Thousands of employers with defined contribution pension schemes will close them to new members when the personal accounts system launches in 2012, according to a study.
The 34th National Association of Pension Funds Annual Survey, which polled more than 300 pension scheme managers, found that average employer contributions to defined contribution schemes stood at 7%.
From 2012, employers will have to put 3% of an employee’s salary into the government’s personal account scheme or its own pension scheme, unless the employee opts out.
Among employers with a defined contribution scheme, 17% said they expected to switch to the personal accounts system from 2012. A further 4% said they would stick with their current scheme, but cut their contributions to new members.
David Yeandle, head of employment policy at manufacturers’ body the EEF, told Personnel Today the economic climate could be to blame for the trend to reduce payments.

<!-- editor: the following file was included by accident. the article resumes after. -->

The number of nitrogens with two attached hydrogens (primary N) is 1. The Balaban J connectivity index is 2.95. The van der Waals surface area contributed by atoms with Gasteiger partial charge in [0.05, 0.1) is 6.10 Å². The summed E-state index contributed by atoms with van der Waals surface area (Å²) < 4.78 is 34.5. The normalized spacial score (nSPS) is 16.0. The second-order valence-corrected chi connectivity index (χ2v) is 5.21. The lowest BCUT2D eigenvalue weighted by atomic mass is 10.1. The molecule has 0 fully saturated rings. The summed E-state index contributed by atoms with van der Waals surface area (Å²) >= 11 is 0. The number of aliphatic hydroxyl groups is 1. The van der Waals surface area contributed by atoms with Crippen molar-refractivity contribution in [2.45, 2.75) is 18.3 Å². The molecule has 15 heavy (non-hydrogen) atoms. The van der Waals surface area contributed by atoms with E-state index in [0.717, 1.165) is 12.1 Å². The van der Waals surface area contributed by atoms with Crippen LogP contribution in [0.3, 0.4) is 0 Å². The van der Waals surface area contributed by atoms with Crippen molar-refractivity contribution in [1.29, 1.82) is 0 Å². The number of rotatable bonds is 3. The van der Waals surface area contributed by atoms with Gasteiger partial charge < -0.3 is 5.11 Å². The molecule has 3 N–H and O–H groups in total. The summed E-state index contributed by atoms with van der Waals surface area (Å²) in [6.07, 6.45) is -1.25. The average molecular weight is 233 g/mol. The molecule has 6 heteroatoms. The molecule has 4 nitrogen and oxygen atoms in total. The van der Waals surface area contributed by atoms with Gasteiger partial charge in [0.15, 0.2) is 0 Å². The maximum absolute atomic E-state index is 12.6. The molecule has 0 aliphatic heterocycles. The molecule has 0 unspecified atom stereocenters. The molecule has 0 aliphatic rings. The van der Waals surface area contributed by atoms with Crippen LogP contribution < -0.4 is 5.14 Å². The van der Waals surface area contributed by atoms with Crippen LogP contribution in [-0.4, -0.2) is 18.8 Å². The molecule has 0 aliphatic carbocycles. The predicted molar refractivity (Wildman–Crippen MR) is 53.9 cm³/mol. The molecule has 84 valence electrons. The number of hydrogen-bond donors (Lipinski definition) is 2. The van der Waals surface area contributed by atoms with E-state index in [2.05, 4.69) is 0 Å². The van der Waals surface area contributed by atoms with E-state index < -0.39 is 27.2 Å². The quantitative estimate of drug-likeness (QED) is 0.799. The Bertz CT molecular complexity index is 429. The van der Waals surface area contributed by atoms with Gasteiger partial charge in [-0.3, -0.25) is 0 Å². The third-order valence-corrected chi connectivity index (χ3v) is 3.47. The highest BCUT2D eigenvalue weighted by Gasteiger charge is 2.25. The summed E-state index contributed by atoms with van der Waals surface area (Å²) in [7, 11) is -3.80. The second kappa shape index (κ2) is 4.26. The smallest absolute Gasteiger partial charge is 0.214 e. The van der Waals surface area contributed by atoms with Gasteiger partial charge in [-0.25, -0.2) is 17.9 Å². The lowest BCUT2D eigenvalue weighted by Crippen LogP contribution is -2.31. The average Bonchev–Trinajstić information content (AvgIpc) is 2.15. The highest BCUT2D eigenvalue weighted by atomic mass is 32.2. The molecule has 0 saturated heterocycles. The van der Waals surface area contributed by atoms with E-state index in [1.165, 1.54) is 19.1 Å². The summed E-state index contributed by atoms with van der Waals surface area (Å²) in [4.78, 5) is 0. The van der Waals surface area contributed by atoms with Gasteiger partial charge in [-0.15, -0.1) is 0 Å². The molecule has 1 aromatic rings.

“If the personal accounts system was brought in today, there would be a lot of pressure on employers to level down,” he said. “Hopefully, we will not be in such a scenario in 2012.”
The survey also found that just 28% of defined benefit schemes remained open to new members – down from 31% last year and 70% in 2002. And 20% of the employers still offering final salary pensions were considering changing to defined contribution schemes.
Employers are being forced to switch to defined contribution schemes due to increased life expectancy, rising pension management costs and the economic downturn.